Running dedicated power lines - need advice

I found this link from PSA:

Dedicated AC lines form star grounds. In the PS Audio Music Room we have multiple grounded AC receptacles on dedicated lines. That means that each AC receptacle has its own wires running back to the central breaker box where the main ground is also located. If each piece of gear is plugged into its own dedicated outlet, then you’ve formed a star ground.

According to that article… I guess option #1 is still best.

I am planning to do three 8 gauge home runs to the drop points and 10 gauge up to each set of dual outlets. Ground will be dedicated per run.

Yeah… wished I paid enough attention to discuss grounding, so the job can be priced correctly and the with the correct size conduit… sounds like you got a good plan there.

Currently looks like running #12 common ground is going to be it for me, some of the #10 has already pull to the receptables. Either way it’s going to cost me extra money to redo. I’ll try this option first.

I would never plug in, say two monoblock amps, into two separate circuits. Your whole system should not tax a 20 amp circuit so don’t spread your interconnected equipment across them. At a minimum, you could introduce ground loops.

I took my two VTL Deluxe 300 amps to a stereo shop to audition a pair of Magnepan speakers. I wanted to hear how my VTL amps worked with them. The store plugged each into a different circuit in the room. The amps went into oscillation. Cripes!!! Plugging both into the same circuit resulted in stability.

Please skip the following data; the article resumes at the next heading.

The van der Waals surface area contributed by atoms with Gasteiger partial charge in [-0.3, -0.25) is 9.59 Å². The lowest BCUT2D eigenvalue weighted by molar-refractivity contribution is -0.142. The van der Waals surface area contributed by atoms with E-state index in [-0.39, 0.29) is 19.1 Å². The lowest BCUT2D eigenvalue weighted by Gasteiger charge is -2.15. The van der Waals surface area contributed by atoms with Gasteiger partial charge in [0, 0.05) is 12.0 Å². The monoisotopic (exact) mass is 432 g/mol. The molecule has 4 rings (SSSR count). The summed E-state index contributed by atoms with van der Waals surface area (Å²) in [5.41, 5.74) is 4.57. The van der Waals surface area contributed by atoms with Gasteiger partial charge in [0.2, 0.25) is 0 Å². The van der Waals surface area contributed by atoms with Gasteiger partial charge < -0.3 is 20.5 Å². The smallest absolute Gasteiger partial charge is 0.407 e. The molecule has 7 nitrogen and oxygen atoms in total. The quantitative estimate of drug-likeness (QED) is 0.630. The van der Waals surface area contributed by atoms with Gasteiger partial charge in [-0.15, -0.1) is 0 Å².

Now to be fair, VTL did not make great stable amps. I know this because of issues I had in Center City Philly when we would have voltage sags (brown outs). But still, this should not have happened in this high-end stereo store. The owner did not know why it happened, but we assumed each circuit had differing loads on them from other equipment plugged into them.

In short, I don’t see the value in plugging in equipment that is interconnected across circuits. I think you are asking for trouble.

I wired both my previous and now my current home with a single dedicated 20amp cuircuit with a quad outlet. ALL of my interconnected equipment is wired to that one quad outlet. Same for my home theater… to another dedicated 20 amp, quad outlet.

Just calculate your draw and you will see it does not add up close to taxing a 20 amp circuit.

So… really you just need one dedicated circuit for your interconnected audio equipment. Other circuits are for auxiliary use such as lights and such.

Bruce in Philly

Yup, agreed. That was my plan. One circuit for 2 ch audio, one for my Home Theater AV gears, one for PC, and miscellaneous.

For me though, I can see potential for ground loop, for example between AV Pre and BHK Pre (HT bypassed). So hoping I won’t run into ground loop issues.

The other thing I would do in this situation, is connect all three circuits in the load center (breaker panel) to the same phase, either all on A-phase or B-phase. This way there wouldn’t be any difference plugging all your equipment say out of one receptacle bank or spreading the equipment connections across multiple receptacles connected to the same phase.

Got to a 100% 2/3 solution. Pretty proud of myself for having thought of this. We combined two circuits into one, and was able to run dedicated star ground with all 10 awg cabling, both on the same phase. So now I have one for dedicated two channel listening and one for every thing else.

There is an easy access if in the future I want to split the combined circuit back into individual ones simply by running another dedicated wires to the junction box. I doubt I will need it though.

An update after some planning with my electrician.

I’ll be doing two 75ft 6 gauge runs to target a Vd of 1% to 2 gang boxes. I’ll be using the PS Audio outlets.

He’s also going to add a second grounding rod bonded to the main ground and new ground circuits, to lower the ground impedance to less than 10 ohms. We may redo the main ground as well to target the 10 ohm goal.

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